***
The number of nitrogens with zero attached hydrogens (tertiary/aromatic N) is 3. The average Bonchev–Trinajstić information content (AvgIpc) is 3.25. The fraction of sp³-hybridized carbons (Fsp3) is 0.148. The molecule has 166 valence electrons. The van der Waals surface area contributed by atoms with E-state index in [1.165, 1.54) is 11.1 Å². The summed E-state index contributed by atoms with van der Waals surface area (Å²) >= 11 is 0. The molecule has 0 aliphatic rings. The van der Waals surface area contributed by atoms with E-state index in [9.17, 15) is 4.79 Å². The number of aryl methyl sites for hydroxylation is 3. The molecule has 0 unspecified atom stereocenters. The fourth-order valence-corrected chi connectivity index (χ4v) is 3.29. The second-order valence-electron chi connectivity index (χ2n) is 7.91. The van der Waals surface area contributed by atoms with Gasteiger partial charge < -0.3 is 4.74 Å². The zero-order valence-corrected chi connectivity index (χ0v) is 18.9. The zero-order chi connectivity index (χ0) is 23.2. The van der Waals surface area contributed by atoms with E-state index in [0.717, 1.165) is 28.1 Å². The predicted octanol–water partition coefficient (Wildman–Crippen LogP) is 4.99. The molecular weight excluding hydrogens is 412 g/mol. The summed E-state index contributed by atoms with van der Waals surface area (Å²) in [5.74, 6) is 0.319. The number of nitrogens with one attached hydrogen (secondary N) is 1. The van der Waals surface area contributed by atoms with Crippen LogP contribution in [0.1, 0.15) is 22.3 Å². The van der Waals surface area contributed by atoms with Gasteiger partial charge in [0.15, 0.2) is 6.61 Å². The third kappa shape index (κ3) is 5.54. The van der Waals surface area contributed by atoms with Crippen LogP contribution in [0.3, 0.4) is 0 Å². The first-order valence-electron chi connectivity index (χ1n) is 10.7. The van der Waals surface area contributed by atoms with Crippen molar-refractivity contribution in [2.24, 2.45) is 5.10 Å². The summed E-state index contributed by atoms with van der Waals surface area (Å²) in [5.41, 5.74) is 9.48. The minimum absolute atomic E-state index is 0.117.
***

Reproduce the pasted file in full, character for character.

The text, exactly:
The number of nitrogens with zero attached hydrogens (tertiary/aromatic N) is 3. The average Bonchev–Trinajstić information content (AvgIpc) is 3.25. The fraction of sp³-hybridized carbons (Fsp3) is 0.148. The molecule has 166 valence electrons. The van der Waals surface area contributed by atoms with E-state index in [1.165, 1.54) is 11.1 Å². The summed E-state index contributed by atoms with van der Waals surface area (Å²) >= 11 is 0. The molecule has 0 aliphatic rings. The van der Waals surface area contributed by atoms with E-state index in [9.17, 15) is 4.79 Å². The number of aryl methyl sites for hydroxylation is 3. The molecule has 0 unspecified atom stereocenters. The fourth-order valence-corrected chi connectivity index (χ4v) is 3.29. The second-order valence-electron chi connectivity index (χ2n) is 7.91. The van der Waals surface area contributed by atoms with Gasteiger partial charge < -0.3 is 4.74 Å². The zero-order valence-corrected chi connectivity index (χ0v) is 18.9. The zero-order chi connectivity index (χ0) is 23.2. The van der Waals surface area contributed by atoms with E-state index in [0.717, 1.165) is 28.1 Å². The predicted octanol–water partition coefficient (Wildman–Crippen LogP) is 4.99. The molecular weight excluding hydrogens is 412 g/mol. The summed E-state index contributed by atoms with van der Waals surface area (Å²) in [5.74, 6) is 0.319. The number of nitrogens with one attached hydrogen (secondary N) is 1. The van der Waals surface area contributed by atoms with Crippen LogP contribution in [0.1, 0.15) is 22.3 Å². The van der Waals surface area contributed by atoms with Gasteiger partial charge in [0.15, 0.2) is 6.61 Å². The third kappa shape index (κ3) is 5.54. The van der Waals surface area contributed by atoms with Crippen LogP contribution in [0.3, 0.4) is 0 Å². The first-order valence-electron chi connectivity index (χ1n) is 10.7. The van der Waals surface area contributed by atoms with Crippen molar-refractivity contribution in [2.24, 2.45) is 5.10 Å². The summed E-state index contributed by atoms with van der Waals surface area (Å²) in [5.41, 5.74) is 9.48. The minimum absolute atomic E-state index is 0.117.